Public Interest Legal Foundation President and General Counsel J. Christian Adams rebutted calls for national voting standards in The Hill today:
How has the American constitutional system managed to survive 230 years despite the alleged scourge of voter confusion, long lines at polling places, and Russian hacking? Why do we still not have national voting standards? The answer is simple: Alexander Hamilton and James Madison knew what they were doing.
Professor Bradley Blakeman took to the pages of this publication declaring that “it makes sense that there be uniform standards in federal elections that insure all Americans are treated equally and fairly when exercising their most valued right as a citizen.” The last thing we need is Washington, D.C. issuing more standards.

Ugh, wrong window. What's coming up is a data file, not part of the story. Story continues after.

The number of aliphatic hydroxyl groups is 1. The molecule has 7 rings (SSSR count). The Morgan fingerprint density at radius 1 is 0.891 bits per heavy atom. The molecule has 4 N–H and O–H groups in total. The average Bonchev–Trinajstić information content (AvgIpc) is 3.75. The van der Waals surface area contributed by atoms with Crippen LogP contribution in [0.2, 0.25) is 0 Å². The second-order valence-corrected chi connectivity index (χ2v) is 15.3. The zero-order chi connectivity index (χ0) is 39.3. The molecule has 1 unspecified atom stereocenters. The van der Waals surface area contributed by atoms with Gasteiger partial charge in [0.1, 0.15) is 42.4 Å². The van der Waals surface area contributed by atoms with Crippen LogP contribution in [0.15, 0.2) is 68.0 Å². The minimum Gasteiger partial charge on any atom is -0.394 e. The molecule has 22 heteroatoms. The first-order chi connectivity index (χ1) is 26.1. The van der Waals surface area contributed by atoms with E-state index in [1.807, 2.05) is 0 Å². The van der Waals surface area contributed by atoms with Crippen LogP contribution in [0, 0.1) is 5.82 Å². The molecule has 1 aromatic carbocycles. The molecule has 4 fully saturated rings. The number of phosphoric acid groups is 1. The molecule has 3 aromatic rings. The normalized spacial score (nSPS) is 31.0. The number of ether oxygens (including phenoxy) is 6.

Stepping outside of the academy, it makes no sense for Vermont and Hawaii be held to the same standards of selecting the number and locations of polling places they should provide — let alone how many voting machines each should have therein. It makes even less sense to adopt a uniform voting machine for all Americans, especially after the Dutch demonstrated that using a single system invited the undivided attention of hackers.
The Constitution gives states the power to run their own elections. The vast majority of proposals advanced by Prof. Blakeman are already state law of one form or another with understandable, state-specific variations. The professor’s individual ideas are not the problem, but his belief that Washington, D.C. is the solution is wrong.
Read the full piece at The Hill.